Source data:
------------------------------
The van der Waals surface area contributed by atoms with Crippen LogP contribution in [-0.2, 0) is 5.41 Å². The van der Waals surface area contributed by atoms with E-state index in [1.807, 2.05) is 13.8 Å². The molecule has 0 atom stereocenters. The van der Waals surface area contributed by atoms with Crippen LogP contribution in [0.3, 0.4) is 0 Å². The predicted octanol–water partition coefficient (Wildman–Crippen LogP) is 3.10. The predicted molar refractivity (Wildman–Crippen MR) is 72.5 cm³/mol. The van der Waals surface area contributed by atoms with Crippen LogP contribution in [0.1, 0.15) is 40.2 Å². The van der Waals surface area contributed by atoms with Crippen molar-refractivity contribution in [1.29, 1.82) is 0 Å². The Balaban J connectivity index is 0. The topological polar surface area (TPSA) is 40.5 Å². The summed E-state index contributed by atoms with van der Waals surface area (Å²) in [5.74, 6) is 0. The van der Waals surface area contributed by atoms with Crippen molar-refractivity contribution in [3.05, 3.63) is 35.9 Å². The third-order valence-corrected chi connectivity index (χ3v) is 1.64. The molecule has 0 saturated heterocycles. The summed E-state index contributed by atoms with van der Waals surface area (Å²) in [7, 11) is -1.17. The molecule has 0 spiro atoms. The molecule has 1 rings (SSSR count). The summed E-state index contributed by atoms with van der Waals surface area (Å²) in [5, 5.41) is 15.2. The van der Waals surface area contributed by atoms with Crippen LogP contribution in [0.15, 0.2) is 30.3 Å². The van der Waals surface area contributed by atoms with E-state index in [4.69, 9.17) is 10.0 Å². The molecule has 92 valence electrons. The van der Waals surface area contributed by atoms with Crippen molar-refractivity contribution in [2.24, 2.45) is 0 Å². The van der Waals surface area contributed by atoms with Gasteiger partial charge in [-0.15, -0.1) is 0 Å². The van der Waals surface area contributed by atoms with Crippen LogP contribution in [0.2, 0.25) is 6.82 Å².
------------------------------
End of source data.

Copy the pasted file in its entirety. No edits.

The van der Waals surface area contributed by atoms with Crippen LogP contribution in [-0.2, 0) is 5.41 Å². The van der Waals surface area contributed by atoms with E-state index in [1.807, 2.05) is 13.8 Å². The molecule has 0 atom stereocenters. The van der Waals surface area contributed by atoms with Crippen LogP contribution in [0.3, 0.4) is 0 Å². The predicted octanol–water partition coefficient (Wildman–Crippen LogP) is 3.10. The predicted molar refractivity (Wildman–Crippen MR) is 72.5 cm³/mol. The van der Waals surface area contributed by atoms with Crippen LogP contribution in [0.1, 0.15) is 40.2 Å². The van der Waals surface area contributed by atoms with Crippen molar-refractivity contribution in [1.29, 1.82) is 0 Å². The Balaban J connectivity index is 0. The topological polar surface area (TPSA) is 40.5 Å². The summed E-state index contributed by atoms with van der Waals surface area (Å²) in [5.74, 6) is 0. The van der Waals surface area contributed by atoms with Crippen molar-refractivity contribution in [3.05, 3.63) is 35.9 Å². The third-order valence-corrected chi connectivity index (χ3v) is 1.64. The molecule has 0 saturated heterocycles. The summed E-state index contributed by atoms with van der Waals surface area (Å²) in [7, 11) is -1.17. The molecule has 0 spiro atoms. The molecule has 1 rings (SSSR count). The summed E-state index contributed by atoms with van der Waals surface area (Å²) in [5, 5.41) is 15.2. The van der Waals surface area contributed by atoms with Crippen LogP contribution in [0.15, 0.2) is 30.3 Å². The van der Waals surface area contributed by atoms with E-state index in [4.69, 9.17) is 10.0 Å². The molecule has 92 valence electrons. The van der Waals surface area contributed by atoms with Crippen molar-refractivity contribution in [2.24, 2.45) is 0 Å². The van der Waals surface area contributed by atoms with Gasteiger partial charge in [-0.15, -0.1) is 0 Å². The van der Waals surface area contributed by atoms with Crippen LogP contribution in [0.2, 0.25) is 6.82 Å².